The only way to ensure that digital information endures is redundancy: multiple copies stored in different places. And an archive, typically, should be readable by any computer or device without needing to be decoded (which disqualifies most automatic backup programs). I, therefore, maintain a special set of archive folders organized by topic. These include folders for work related information, research, and personal projects. I then convert the most important files to PDF and text, and place them within the corresponding archive folder. Some would advocate compressing the individual folders to save space. But if you’re not careful, this might lead to corruption of the data. Hard drive space is extremely cheap, so I don’t compress the files.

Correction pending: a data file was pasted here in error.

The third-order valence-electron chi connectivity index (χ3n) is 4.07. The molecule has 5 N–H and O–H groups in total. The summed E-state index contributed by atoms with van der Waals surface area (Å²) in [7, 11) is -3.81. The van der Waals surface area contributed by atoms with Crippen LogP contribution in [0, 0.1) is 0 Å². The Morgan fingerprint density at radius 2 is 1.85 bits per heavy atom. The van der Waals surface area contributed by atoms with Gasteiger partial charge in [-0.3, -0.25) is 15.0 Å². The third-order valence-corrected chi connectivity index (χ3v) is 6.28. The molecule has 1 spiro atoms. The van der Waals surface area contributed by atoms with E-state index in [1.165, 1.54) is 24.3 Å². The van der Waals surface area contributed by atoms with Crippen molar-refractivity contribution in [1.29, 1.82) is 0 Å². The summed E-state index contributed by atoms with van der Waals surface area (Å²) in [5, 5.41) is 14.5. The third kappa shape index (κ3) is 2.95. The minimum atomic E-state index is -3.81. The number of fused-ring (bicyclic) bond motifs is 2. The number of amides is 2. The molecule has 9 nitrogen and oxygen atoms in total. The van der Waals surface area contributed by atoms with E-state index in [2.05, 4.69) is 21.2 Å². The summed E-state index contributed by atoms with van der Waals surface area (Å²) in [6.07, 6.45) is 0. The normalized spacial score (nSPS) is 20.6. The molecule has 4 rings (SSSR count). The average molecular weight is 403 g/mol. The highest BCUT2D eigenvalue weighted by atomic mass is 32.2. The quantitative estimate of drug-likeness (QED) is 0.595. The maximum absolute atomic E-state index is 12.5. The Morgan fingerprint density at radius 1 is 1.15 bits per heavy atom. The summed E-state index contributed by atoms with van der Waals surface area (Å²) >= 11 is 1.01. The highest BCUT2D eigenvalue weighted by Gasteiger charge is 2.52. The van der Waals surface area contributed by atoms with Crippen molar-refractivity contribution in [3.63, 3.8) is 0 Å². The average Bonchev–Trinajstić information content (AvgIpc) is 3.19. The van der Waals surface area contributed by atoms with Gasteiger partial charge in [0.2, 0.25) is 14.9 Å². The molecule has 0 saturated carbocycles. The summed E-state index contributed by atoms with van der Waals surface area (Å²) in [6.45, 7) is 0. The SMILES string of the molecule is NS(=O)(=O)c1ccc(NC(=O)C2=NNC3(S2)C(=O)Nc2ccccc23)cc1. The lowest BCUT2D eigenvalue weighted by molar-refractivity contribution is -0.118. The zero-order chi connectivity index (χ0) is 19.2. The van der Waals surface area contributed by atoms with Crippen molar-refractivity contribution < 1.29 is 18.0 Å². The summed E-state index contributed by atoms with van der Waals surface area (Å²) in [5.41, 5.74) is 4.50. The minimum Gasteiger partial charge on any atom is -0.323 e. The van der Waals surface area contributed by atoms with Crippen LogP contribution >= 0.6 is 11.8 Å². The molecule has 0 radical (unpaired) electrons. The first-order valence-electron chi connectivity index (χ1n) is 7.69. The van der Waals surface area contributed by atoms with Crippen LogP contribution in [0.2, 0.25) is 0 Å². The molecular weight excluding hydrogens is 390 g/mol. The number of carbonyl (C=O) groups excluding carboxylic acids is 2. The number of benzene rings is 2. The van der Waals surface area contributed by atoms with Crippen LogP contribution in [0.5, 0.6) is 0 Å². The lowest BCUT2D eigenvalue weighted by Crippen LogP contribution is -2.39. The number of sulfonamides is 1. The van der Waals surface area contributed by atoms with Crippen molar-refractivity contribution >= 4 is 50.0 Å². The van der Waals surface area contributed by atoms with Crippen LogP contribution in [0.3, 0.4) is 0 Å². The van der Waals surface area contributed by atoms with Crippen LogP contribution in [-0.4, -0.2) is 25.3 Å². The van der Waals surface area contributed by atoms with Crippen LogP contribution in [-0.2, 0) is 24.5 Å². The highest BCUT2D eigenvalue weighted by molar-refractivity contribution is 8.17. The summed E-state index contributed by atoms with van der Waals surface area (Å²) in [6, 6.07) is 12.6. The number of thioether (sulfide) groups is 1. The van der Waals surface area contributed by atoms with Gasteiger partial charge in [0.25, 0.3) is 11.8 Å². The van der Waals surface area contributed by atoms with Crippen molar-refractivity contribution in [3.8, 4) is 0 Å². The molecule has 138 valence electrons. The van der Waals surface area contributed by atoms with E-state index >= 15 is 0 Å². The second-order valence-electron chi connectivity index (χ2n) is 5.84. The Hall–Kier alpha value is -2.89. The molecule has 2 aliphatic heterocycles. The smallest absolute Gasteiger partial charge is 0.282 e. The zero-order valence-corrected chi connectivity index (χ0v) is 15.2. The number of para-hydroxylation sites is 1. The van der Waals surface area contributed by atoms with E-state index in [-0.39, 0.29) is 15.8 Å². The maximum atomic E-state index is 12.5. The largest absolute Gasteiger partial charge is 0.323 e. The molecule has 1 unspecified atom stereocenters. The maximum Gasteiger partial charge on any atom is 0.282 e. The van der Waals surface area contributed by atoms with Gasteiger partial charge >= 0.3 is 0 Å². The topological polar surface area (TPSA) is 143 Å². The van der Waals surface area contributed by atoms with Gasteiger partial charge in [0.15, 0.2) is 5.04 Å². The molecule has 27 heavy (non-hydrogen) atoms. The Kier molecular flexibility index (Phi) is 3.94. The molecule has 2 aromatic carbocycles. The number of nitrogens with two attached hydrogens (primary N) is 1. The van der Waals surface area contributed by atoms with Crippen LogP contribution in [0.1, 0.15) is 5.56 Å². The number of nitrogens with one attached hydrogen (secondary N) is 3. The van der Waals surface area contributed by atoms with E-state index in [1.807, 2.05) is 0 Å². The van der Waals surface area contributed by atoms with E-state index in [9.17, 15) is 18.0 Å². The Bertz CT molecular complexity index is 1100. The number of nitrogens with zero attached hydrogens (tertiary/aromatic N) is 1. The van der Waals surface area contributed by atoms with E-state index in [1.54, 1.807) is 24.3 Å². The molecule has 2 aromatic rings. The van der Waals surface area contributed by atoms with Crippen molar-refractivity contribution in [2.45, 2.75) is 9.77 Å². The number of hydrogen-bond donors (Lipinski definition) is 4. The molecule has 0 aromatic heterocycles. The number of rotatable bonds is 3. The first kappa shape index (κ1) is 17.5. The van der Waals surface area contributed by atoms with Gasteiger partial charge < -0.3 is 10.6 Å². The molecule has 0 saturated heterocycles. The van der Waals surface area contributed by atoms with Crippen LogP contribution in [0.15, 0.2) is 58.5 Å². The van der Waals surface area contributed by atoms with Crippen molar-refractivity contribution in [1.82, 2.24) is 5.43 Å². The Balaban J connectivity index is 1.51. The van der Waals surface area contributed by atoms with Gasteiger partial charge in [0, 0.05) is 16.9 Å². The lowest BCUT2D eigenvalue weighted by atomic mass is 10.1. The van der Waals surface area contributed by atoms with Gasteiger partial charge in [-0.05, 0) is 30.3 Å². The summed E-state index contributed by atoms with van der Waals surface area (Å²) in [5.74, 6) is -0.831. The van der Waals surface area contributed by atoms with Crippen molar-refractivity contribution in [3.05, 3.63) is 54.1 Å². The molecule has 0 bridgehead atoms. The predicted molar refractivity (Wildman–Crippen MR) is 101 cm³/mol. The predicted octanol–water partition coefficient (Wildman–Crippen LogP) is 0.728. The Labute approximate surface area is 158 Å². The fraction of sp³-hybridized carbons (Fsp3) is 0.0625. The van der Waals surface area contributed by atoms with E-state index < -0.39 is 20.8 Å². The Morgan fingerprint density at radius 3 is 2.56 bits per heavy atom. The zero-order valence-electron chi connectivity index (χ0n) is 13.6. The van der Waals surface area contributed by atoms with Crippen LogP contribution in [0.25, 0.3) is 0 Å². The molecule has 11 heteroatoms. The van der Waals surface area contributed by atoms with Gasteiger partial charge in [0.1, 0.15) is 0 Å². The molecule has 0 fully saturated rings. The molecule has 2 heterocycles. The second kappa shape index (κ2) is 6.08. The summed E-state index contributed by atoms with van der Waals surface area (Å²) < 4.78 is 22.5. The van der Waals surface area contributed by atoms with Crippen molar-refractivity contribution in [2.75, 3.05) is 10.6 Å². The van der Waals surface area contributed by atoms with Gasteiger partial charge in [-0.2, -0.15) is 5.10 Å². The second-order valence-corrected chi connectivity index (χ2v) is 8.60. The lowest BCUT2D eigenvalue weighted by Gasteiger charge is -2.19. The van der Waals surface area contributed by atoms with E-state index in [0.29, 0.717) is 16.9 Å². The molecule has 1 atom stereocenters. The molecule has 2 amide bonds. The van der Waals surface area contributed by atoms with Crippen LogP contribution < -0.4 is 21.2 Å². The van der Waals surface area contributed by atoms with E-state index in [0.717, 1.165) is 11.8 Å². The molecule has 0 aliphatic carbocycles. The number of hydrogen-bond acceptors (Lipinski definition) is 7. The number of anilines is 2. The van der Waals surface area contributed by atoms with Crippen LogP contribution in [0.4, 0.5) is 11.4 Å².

A good sync program, like Live Mesh, robocopy or rsync (Mac OS X, Linux) can greatly simplify the process of maintaining copies of your archive. I keep a reference copy on every computer I use in addition to a backup copy on my server and a redundant, encrypted copy on an offsite ftp server. All of the reference copies are synced to the version on the backup server.
Backup and archiving of data are two important and separate issues. Whereas backup is about keeping data safe, archiving is about taking care of it. This requires that more complicated questions (like file format) be considered. As more parts of our lives move into the electronic space, both of these issues become frighteningly relevant. After all, the evidence of a human life should be more than a smiling face in a forgotten photograph.